Produced by Deep Purple’s Roger Glover, Sin After Sin bridges the gap between the prog-tinged hard rock of the first two Priest records and the heavier albums to come. With its simple but killer descending riff and catchy chorus, “Starbreaker” presages the later, more direct and less progressive approach of Hell Bent For Leather and beyond. And like those tunes to come, it rocks. Hard. Beneath Halford’s tale of some near-mythical being capable of elevating mere mortals to the stars (a thinly veiled reference to entertainment tastemakers), Priest kicks through five minutes of hard rock aimed straight at the heavens. [Andrew Edmunds]



[Painkiller, 1990]

Coming off the dreadful Ram It Down, Priest tossed the cheesy hair metal leanings, upped the aggression, and opened the 1990s with this thrashing kick in the ass. New drummer Scott Travis’ rolling drum intro sets the scene, but it’s really the combo of that driving riff and Halford’s patent shriek that showed that Priest was back with a vengeance, and quite literally screaming. The title track from the band’s last classic record, this one’s one of their heaviest, fastest moments. When Priest seemed down for the count, this savior came from out the skies in answer to our pleas.  [Andrew Edmunds]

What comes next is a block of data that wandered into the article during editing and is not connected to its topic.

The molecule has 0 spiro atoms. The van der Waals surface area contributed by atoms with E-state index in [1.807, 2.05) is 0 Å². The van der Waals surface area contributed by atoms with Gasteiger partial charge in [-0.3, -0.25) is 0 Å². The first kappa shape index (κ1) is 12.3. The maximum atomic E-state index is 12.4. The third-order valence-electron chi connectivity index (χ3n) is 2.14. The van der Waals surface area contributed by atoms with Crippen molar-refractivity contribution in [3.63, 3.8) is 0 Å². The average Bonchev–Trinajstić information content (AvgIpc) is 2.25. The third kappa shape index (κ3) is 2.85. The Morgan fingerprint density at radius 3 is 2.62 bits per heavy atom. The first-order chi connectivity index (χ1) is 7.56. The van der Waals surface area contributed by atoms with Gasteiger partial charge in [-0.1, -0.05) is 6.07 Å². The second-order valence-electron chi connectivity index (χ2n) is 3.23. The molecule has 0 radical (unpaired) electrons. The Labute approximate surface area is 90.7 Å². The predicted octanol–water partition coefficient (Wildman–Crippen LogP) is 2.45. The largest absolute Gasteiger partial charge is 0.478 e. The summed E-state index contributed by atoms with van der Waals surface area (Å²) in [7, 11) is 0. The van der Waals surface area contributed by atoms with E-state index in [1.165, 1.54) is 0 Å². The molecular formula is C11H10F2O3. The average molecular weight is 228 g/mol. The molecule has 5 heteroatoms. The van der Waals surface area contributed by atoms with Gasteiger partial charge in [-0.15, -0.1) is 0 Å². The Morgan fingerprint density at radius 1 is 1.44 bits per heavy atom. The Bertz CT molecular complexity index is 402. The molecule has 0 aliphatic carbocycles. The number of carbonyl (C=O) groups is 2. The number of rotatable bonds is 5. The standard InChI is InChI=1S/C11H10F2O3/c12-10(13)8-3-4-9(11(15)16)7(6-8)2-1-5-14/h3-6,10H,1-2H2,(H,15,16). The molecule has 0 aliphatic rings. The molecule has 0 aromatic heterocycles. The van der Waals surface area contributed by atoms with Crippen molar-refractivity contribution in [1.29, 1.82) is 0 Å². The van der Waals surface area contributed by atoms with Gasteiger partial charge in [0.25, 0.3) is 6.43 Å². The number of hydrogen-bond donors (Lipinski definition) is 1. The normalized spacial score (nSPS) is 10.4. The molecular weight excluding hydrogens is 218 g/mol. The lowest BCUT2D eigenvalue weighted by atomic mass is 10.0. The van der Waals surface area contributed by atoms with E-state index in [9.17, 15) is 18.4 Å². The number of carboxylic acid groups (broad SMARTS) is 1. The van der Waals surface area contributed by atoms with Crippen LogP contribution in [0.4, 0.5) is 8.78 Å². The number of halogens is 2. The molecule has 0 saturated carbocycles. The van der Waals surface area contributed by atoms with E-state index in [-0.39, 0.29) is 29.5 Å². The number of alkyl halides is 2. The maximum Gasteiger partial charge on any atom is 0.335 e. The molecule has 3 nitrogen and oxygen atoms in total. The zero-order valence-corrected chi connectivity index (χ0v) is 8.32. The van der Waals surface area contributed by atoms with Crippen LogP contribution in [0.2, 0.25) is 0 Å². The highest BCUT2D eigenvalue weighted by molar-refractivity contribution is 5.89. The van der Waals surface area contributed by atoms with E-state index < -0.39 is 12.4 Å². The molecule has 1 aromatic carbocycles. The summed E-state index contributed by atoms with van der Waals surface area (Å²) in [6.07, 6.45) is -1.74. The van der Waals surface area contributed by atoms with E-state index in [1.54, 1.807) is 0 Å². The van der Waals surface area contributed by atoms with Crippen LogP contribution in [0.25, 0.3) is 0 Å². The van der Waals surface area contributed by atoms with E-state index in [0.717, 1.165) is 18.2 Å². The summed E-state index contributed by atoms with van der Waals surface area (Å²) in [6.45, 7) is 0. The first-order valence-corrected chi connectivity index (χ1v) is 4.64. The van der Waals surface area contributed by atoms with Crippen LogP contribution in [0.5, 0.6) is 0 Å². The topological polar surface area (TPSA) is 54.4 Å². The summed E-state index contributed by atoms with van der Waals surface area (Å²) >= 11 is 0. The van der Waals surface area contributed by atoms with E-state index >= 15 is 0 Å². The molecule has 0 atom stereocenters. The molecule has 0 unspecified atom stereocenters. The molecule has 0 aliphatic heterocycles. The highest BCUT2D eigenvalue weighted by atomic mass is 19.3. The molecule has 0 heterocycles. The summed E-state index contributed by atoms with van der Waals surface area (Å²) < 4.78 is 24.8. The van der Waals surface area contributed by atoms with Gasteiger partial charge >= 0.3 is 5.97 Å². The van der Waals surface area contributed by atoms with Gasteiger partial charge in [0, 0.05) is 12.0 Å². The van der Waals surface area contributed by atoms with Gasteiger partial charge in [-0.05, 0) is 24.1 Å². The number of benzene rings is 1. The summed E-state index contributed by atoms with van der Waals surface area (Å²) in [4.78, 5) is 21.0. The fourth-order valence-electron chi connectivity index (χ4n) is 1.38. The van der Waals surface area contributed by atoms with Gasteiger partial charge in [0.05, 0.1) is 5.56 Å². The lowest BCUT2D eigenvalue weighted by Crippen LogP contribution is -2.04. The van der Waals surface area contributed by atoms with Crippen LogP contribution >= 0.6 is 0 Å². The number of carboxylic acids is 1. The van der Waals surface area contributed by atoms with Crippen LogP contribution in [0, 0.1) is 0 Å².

Posted by Last Rites